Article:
What’s going on, Toby? Seriously, now: when one of the genre’s finest mainstream voices is stooping to tired numbers like this one, something is seriously up. “God Love Her” is an uptempo, Mellencampish toss-off about a “rebel child” preacher’s daughter who falls for a “bad boy” and – you’ll never guess it – runs off with him to her parent’s chagrin. So basically, every good-girl-gone-bad song ever plus “Whiskey Girl” plus a whole bunch of religious puns. Sweet action.
Really, though, is this the kind of song we’ve come to? Has Nashville decided country radio won’t give a fair shot to anything that doesn’t sound like it was written for turbo-hormonal minors, or has Keith just lost his sense of quality? Aside from it being absolutely ridiculous (and reasonably creepy) to have artists at his age recording odes to rebellious seventeen year-old girls, releases like this belie the quality of Keith’s legacy, which has seen material both serious and frivolous that did a heck of a lot more to establish him as an actual artist.
And that’s my big problem here: the lack of distinction. “God Love Her” sounds like something any ol’ southern rock wannabe might ship to country radio; instead, it’s coming from one of the genre’s modern greats. It’s a cheesy and overblown little piece, but it could be passable or even enjoyable coming from a younger artist, someone who’s still learning the ropes and looking for that big hit. But Keith is not that artist. He is a seasoned pro who has settled, wittingly or not, for an easy hit.
Of course, that’s taking the song out of the context of the video, which is how it’s being initially released. The pairing of the two makes a lot of sense, as the video details a few specific occurrences not mentioned explicitly in the song that lend the story a bit more weight (for example, we see our wild girl hook up with her boyfriend in church, then teach him the joys of Bible study maybe thirty seconds later). Michael Salomon’s direction is sharp and snappy as ever, capturing the song’s heartland rock pulse and comedic implications effectively.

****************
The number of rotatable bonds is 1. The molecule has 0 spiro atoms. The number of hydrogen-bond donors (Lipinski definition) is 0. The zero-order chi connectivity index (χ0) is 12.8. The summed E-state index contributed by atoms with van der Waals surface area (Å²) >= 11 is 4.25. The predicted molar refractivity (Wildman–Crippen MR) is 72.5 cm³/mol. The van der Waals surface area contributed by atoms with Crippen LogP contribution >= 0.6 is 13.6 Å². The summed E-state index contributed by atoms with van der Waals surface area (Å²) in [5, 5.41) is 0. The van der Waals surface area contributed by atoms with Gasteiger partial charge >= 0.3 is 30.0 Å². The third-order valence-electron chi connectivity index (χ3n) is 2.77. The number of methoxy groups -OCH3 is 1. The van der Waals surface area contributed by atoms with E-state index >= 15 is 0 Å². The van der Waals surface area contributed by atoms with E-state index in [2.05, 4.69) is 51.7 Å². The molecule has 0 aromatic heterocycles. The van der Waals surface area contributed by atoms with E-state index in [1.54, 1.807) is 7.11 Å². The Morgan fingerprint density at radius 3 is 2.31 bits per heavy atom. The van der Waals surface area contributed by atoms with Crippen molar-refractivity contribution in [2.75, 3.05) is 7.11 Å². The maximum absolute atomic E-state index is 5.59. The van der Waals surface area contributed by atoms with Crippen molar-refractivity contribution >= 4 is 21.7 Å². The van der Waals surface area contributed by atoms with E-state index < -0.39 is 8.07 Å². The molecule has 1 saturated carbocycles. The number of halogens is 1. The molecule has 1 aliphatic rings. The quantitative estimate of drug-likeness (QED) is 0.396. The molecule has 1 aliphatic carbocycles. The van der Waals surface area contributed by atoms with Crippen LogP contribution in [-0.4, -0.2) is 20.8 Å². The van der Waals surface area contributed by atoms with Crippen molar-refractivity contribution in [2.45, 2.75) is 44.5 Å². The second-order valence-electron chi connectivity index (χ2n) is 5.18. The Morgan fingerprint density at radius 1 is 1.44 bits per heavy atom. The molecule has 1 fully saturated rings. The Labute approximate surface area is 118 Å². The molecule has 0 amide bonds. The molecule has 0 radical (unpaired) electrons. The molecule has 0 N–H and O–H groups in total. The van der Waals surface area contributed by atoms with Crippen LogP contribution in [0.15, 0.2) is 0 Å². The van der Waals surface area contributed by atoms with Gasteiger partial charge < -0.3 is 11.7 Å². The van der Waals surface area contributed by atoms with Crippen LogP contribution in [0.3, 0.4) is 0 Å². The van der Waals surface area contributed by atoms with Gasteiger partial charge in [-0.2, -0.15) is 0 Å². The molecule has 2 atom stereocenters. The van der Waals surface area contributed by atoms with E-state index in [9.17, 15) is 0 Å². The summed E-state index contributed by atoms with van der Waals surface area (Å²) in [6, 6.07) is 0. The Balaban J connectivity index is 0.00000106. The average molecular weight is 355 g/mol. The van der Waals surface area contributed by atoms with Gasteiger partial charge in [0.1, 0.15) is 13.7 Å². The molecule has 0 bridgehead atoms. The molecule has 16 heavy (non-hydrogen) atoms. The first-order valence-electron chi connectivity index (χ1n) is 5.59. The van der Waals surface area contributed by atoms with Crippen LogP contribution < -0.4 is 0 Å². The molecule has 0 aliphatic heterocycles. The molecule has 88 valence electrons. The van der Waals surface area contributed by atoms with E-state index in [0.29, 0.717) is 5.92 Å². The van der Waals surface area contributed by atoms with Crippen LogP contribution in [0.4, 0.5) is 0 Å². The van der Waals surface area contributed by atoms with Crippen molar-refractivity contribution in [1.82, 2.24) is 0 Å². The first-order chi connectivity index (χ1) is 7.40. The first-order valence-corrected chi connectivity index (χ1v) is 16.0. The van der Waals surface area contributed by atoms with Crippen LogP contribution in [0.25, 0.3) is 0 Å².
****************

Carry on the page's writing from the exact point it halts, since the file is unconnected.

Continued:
But where both the song and video come up short is in never fully justifying the juxtaposition of “goodness” and “badness” supposedly evident in the song’s focal character (our rebellious heroine). We hear Keith assert, “yeah, me and God love her,” but the evidence that she has actually divided her attentions between both affections is relatively slim, as both song and story focus exclusively on the secular end of the situation. In other words, God might love her, but since His relationship with the girl isn’t depicted much at all in the song or video, the abrupt allusion to that relationship feels irrelevant, making the song’s play on its titular phrase seem very forced indeed.
Of course, fans may not care about such details; the effect of this joint effort remains to be seen, and there is certainly something to be said for the sense of fun imbued throughout both song and video. But watching through, I couldn’t escape the depressing sense that Toby Keith has essentially run out of important things to say. He’s never been the most consistent artist, but this release might mark the least individual personality we’ve witnessed from him in some time – and that’s what’s going to sink the ship, God help him.
Directed by Michael Salomon
Single Grade: C
Video Grade: B
Watch: God Love Her